The Japan Aerospace Exploration Agency (JAXA) spacecraft Hayabusa2 has once again successfully collected samples of the asteroid Ryugu!
On July 10, the washing-machine-sized spacecraft began its agonizingly slow descent to the asteroid’s surface. At 40 centimeters per second, it could have been outrun by a mosquito (though, to be fair, a mosquito wouldn't last long in the depths of space). Then, an hour after midnight UTC on July 11, it made contact with the surface.
It then fired a 5-gram bullet made of the element tantalum into the asteroid at over a thousand kilometers per hour. The impact blasted material off the surface, where it was collected into a horn on the spacecraft. This debris was then packed away, stored for a later return to Earth planned in late 2020.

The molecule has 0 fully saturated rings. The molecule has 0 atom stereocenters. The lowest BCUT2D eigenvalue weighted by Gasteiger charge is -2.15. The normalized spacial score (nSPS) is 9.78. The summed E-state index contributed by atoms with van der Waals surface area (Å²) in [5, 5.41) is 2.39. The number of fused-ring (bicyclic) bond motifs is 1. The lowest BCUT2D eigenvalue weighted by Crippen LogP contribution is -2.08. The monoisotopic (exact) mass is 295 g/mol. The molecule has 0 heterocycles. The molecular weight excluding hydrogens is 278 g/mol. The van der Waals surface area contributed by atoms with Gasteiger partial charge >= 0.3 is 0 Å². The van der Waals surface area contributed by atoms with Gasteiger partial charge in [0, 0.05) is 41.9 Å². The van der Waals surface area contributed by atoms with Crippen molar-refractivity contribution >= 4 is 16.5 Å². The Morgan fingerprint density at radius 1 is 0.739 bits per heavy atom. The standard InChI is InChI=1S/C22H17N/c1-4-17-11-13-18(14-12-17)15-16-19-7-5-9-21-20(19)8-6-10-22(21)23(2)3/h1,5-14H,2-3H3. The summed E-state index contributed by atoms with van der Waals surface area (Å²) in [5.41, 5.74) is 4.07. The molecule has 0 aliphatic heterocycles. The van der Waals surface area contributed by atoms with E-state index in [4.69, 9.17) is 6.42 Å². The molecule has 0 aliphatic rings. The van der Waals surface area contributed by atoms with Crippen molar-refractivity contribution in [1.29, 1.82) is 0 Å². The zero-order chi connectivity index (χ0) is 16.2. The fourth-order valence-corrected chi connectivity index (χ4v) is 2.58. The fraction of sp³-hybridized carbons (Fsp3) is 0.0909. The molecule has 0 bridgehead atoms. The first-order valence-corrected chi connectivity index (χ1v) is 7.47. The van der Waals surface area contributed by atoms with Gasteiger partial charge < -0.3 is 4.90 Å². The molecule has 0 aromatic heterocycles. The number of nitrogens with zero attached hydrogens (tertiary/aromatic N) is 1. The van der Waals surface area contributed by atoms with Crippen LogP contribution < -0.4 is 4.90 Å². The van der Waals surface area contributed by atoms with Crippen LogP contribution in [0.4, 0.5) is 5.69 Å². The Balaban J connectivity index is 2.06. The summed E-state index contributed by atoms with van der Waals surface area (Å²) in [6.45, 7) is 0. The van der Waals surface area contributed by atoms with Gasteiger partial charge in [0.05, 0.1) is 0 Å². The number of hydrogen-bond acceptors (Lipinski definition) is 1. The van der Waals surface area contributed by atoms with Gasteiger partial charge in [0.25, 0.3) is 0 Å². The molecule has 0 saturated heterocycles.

Everything about this is amazing, but first let me show you the video of the event! It’s a time-lapse, starting when Hayabusa2 was about 8.5 meters above Ryugu's surface and ending some eight minutes later when it was 150 meters away. The moment it shoots the bullet is pretty obvious, Watch:
That. Is. So. Cool.
The first touchdown was done in late February 2019, and the procedure here was very ...